Citation request.

18. Originally Posted by StarMountainKid
Perhaps when we discover a theory of quantum gravity, that is, unifying quantum mechanics with general relativity, we may be able to come to a better understanding of singularities...or not. At present we don't even have an understanding of the physics at the Planck scale, (the Plank length is 1.6 x 10^-35 meters). At this scale the four fundamental forces are united, the concepts of size and distance break down and the uncertainty principle becomes dominant. What spacetime is like at this scale is open to conjecture.

The Plank epoch, from 0 to 10^-43 seconds, is the earliest time in the history of the universe. However, the singularity existed before the Plank epoch so even with a theory of quantum gravity it seems the physics of the singularity will still remain a mystery. Perhaps using string theory or M-theory we will come to an understanding of singularities.

Just my understanding of the subject.
A couple of questions.
First am I right to say that singularities are often described as regions where the density of matter is infinite? If it is not possible to have a smaller length than the Planck length because space, or space-time, breaks down into something else,where it is not possible to measure distance,then how can the density of matter be infinite as the Planck length,no matter how small,is not a pure mathematical point. Even if it were possible to pack all the matter,in the universe,into a region of space equivalent to the size of the Planck length the density,altho' massive, would not be infinite.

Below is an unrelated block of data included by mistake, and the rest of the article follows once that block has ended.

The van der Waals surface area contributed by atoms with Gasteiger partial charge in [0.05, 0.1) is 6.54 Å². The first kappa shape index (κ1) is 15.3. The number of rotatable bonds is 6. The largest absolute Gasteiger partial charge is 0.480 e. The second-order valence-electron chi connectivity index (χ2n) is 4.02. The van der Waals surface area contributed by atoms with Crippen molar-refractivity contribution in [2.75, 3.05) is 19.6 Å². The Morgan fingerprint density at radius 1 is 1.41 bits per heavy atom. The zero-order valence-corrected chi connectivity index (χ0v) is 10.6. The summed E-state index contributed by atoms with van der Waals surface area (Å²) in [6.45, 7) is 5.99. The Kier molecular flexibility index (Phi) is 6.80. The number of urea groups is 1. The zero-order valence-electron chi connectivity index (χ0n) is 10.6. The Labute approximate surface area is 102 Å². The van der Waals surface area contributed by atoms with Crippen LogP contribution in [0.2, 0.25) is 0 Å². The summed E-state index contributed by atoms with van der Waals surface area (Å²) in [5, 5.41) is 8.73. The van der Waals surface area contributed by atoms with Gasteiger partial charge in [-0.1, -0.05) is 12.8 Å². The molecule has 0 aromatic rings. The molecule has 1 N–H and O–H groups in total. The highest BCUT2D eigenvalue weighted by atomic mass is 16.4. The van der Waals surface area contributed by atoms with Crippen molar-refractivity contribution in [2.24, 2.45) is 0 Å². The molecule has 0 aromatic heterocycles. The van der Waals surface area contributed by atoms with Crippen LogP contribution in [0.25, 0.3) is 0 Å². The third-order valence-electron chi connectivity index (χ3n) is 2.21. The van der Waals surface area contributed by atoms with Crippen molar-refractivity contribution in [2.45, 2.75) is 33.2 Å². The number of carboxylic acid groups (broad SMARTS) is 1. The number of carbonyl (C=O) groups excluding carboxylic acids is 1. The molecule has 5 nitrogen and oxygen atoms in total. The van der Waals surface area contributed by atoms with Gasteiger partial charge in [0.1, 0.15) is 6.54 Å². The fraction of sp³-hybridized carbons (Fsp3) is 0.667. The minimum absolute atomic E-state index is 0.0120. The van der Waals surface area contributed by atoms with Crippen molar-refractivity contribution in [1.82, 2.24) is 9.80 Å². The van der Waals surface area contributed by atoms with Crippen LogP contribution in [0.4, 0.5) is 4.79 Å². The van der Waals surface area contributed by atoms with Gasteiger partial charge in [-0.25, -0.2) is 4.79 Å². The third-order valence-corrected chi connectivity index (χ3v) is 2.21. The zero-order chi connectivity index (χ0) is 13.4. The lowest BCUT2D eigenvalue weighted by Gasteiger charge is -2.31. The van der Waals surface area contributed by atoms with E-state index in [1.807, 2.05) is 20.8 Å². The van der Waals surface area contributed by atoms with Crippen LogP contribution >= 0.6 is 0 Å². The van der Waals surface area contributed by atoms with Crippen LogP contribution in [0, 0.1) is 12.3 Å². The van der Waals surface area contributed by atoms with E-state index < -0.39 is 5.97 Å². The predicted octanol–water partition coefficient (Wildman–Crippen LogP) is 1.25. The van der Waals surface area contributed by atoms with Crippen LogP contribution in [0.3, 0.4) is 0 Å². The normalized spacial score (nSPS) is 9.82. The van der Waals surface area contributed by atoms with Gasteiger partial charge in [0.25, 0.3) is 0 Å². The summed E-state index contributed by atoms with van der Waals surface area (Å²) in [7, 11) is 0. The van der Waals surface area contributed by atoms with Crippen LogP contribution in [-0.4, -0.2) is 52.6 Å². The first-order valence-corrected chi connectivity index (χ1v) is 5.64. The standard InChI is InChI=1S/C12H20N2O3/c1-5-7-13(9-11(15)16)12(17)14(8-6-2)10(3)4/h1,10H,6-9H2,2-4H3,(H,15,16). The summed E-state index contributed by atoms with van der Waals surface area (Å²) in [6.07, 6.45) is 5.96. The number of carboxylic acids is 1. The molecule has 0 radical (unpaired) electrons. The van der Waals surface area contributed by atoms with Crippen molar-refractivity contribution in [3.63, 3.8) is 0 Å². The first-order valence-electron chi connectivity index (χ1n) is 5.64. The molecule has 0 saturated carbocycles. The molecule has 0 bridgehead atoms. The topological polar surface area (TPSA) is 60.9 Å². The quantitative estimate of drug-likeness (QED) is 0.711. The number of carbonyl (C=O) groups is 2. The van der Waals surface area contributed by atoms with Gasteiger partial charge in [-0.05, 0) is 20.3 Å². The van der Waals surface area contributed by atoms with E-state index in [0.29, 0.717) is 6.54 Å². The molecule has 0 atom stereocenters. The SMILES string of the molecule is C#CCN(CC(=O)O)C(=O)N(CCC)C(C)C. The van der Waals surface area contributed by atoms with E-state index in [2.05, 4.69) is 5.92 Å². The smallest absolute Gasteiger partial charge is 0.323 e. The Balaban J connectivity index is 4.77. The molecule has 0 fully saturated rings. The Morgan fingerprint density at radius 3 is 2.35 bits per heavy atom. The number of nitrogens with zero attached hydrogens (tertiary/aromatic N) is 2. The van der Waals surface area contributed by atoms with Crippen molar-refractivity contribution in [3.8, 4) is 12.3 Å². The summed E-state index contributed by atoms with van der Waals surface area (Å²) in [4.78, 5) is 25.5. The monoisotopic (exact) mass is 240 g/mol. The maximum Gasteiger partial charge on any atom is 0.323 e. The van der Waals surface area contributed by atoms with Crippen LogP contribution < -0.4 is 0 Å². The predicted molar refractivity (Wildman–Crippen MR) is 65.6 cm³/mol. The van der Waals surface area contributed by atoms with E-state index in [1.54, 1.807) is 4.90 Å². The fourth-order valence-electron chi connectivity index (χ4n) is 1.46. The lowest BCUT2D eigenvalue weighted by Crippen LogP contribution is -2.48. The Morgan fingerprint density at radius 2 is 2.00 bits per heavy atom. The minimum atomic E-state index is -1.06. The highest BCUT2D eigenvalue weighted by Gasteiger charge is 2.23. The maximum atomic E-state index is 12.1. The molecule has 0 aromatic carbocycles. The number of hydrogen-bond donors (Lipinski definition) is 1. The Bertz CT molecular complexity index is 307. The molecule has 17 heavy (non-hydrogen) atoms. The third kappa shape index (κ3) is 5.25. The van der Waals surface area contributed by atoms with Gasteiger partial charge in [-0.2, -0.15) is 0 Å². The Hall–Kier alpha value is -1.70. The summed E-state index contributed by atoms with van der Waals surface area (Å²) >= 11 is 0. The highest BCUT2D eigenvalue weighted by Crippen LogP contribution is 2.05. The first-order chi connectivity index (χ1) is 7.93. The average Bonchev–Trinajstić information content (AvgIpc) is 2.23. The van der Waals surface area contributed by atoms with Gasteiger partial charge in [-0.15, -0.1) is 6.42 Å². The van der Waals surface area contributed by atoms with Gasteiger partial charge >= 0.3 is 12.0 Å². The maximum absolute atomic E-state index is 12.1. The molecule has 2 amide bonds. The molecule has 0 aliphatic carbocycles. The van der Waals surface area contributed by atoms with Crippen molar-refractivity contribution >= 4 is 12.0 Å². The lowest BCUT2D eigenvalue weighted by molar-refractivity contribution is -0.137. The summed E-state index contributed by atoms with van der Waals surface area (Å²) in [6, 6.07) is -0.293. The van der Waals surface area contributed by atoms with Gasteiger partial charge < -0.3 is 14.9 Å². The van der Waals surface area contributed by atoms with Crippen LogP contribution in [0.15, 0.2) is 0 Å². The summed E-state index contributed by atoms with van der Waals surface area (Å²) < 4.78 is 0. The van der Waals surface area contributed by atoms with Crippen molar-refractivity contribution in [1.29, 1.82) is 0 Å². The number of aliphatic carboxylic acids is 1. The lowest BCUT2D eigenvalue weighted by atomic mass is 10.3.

Second I "understood" (well not really!) that it was meaningless to consider time before the Planck epoch or have I got that wrong?

19. Originally Posted by Ophiolite
We have clearly established the origin of the planet, of its continental masses, its ocean floors, and have a pretty good grasp of the origin of its oceans and atmosphere.

This comes under peripheral forms. We still do not know what lies at the core of particles, eg: where it ends/begins. The search for an irreducable and indevisable point has been elusive at all levels. And this is a fundamental issue for a real understanding of the universe. We do not know where quarks or the smallest known entities, come from.